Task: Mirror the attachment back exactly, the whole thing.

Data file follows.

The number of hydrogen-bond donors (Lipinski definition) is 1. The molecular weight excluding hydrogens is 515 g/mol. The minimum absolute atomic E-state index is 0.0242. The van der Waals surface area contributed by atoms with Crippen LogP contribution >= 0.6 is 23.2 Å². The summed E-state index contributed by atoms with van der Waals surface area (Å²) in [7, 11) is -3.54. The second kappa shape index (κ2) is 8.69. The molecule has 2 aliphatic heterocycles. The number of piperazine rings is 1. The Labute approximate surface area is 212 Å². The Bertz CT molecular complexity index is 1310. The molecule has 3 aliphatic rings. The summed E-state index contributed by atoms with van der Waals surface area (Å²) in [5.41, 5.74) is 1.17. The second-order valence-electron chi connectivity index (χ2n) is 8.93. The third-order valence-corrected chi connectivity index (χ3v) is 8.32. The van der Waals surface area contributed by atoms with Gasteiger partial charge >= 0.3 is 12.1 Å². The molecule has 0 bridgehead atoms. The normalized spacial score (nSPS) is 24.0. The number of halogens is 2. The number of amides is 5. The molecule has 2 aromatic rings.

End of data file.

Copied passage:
The number of hydrogen-bond donors (Lipinski definition) is 1. The molecular weight excluding hydrogens is 515 g/mol. The minimum absolute atomic E-state index is 0.0242. The van der Waals surface area contributed by atoms with Crippen LogP contribution >= 0.6 is 23.2 Å². The summed E-state index contributed by atoms with van der Waals surface area (Å²) in [7, 11) is -3.54. The second kappa shape index (κ2) is 8.69. The molecule has 2 aliphatic heterocycles. The number of piperazine rings is 1. The Labute approximate surface area is 212 Å². The Bertz CT molecular complexity index is 1310. The molecule has 3 aliphatic rings. The summed E-state index contributed by atoms with van der Waals surface area (Å²) in [5.41, 5.74) is 1.17. The second-order valence-electron chi connectivity index (χ2n) is 8.93. The third-order valence-corrected chi connectivity index (χ3v) is 8.32. The van der Waals surface area contributed by atoms with Gasteiger partial charge >= 0.3 is 12.1 Å². The molecule has 0 bridgehead atoms. The normalized spacial score (nSPS) is 24.0. The number of halogens is 2. The number of amides is 5. The molecule has 2 aromatic rings.